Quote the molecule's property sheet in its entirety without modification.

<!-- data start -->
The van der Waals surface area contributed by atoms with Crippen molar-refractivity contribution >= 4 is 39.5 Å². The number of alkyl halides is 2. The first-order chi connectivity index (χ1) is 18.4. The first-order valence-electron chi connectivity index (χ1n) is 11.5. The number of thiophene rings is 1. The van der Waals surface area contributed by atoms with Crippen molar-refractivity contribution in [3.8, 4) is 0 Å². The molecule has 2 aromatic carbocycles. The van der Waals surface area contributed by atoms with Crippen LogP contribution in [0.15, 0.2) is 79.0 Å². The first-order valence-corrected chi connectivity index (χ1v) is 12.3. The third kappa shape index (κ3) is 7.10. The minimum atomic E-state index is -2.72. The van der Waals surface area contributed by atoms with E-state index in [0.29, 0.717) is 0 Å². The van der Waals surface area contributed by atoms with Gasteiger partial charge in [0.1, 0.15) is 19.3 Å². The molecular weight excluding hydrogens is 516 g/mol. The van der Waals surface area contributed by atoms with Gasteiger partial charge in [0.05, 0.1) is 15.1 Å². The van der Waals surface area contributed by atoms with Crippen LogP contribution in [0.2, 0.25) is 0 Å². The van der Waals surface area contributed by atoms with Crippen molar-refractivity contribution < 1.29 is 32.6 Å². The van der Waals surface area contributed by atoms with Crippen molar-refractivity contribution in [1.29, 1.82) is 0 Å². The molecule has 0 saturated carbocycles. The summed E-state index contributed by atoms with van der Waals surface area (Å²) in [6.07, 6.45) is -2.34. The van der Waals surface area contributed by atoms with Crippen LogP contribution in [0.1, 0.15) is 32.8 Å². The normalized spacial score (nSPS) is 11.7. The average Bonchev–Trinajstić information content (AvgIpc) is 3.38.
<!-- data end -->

The van der Waals surface area contributed by atoms with Crippen molar-refractivity contribution >= 4 is 39.5 Å². The number of alkyl halides is 2. The first-order chi connectivity index (χ1) is 18.4. The first-order valence-electron chi connectivity index (χ1n) is 11.5. The number of thiophene rings is 1. The van der Waals surface area contributed by atoms with Crippen molar-refractivity contribution in [3.8, 4) is 0 Å². The molecule has 2 aromatic carbocycles. The van der Waals surface area contributed by atoms with Crippen LogP contribution in [0.15, 0.2) is 79.0 Å². The first-order valence-corrected chi connectivity index (χ1v) is 12.3. The third kappa shape index (κ3) is 7.10. The minimum atomic E-state index is -2.72. The van der Waals surface area contributed by atoms with E-state index in [0.29, 0.717) is 0 Å². The van der Waals surface area contributed by atoms with Gasteiger partial charge in [0.1, 0.15) is 19.3 Å². The molecular weight excluding hydrogens is 516 g/mol. The van der Waals surface area contributed by atoms with Gasteiger partial charge in [0.05, 0.1) is 15.1 Å². The van der Waals surface area contributed by atoms with Crippen LogP contribution in [0.2, 0.25) is 0 Å². The van der Waals surface area contributed by atoms with Crippen molar-refractivity contribution < 1.29 is 32.6 Å². The van der Waals surface area contributed by atoms with Crippen molar-refractivity contribution in [1.29, 1.82) is 0 Å². The molecule has 0 saturated carbocycles. The summed E-state index contributed by atoms with van der Waals surface area (Å²) in [6.07, 6.45) is -2.34. The van der Waals surface area contributed by atoms with Crippen LogP contribution in [0.1, 0.15) is 32.8 Å². The normalized spacial score (nSPS) is 11.7. The average Bonchev–Trinajstić information content (AvgIpc) is 3.38.